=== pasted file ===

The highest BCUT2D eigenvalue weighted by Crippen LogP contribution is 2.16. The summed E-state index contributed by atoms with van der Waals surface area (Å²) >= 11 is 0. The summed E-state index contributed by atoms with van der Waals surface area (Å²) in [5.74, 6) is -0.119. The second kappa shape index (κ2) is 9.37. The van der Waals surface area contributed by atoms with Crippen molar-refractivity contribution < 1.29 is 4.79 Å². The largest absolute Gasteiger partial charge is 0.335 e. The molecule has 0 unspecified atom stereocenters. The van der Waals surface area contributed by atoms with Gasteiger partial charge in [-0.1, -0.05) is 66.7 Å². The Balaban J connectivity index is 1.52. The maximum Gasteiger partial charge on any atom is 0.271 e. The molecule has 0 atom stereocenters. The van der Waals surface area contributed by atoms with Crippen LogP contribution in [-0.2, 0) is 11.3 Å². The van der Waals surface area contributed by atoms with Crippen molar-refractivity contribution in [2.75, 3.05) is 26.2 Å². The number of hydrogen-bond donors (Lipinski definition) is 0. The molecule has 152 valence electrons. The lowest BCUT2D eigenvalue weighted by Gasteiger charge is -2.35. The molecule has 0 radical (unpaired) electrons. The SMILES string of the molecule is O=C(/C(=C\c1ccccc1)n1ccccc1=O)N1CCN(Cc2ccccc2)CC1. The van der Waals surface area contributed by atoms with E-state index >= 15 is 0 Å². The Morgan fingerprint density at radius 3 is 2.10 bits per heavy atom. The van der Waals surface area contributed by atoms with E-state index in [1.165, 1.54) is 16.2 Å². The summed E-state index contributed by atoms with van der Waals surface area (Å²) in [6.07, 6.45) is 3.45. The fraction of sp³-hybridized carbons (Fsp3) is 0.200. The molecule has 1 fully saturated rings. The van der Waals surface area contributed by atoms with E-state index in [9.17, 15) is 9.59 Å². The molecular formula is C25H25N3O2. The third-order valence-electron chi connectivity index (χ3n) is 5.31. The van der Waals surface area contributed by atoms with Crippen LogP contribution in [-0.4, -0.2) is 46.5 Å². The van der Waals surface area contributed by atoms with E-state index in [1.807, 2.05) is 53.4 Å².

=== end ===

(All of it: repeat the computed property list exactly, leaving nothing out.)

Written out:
The highest BCUT2D eigenvalue weighted by Crippen LogP contribution is 2.16. The summed E-state index contributed by atoms with van der Waals surface area (Å²) >= 11 is 0. The summed E-state index contributed by atoms with van der Waals surface area (Å²) in [5.74, 6) is -0.119. The second kappa shape index (κ2) is 9.37. The van der Waals surface area contributed by atoms with Crippen molar-refractivity contribution < 1.29 is 4.79 Å². The largest absolute Gasteiger partial charge is 0.335 e. The molecule has 0 unspecified atom stereocenters. The van der Waals surface area contributed by atoms with Gasteiger partial charge in [-0.1, -0.05) is 66.7 Å². The Balaban J connectivity index is 1.52. The maximum Gasteiger partial charge on any atom is 0.271 e. The molecule has 0 atom stereocenters. The van der Waals surface area contributed by atoms with Crippen LogP contribution in [-0.2, 0) is 11.3 Å². The van der Waals surface area contributed by atoms with Crippen molar-refractivity contribution in [2.75, 3.05) is 26.2 Å². The number of hydrogen-bond donors (Lipinski definition) is 0. The molecule has 152 valence electrons. The lowest BCUT2D eigenvalue weighted by Gasteiger charge is -2.35. The molecule has 0 radical (unpaired) electrons. The SMILES string of the molecule is O=C(/C(=C\c1ccccc1)n1ccccc1=O)N1CCN(Cc2ccccc2)CC1. The van der Waals surface area contributed by atoms with E-state index >= 15 is 0 Å². The Morgan fingerprint density at radius 3 is 2.10 bits per heavy atom. The van der Waals surface area contributed by atoms with E-state index in [1.165, 1.54) is 16.2 Å². The summed E-state index contributed by atoms with van der Waals surface area (Å²) in [6.07, 6.45) is 3.45. The fraction of sp³-hybridized carbons (Fsp3) is 0.200. The molecule has 1 fully saturated rings. The van der Waals surface area contributed by atoms with E-state index in [9.17, 15) is 9.59 Å². The molecular formula is C25H25N3O2. The third-order valence-electron chi connectivity index (χ3n) is 5.31. The van der Waals surface area contributed by atoms with Crippen LogP contribution in [-0.4, -0.2) is 46.5 Å². The van der Waals surface area contributed by atoms with E-state index in [1.807, 2.05) is 53.4 Å².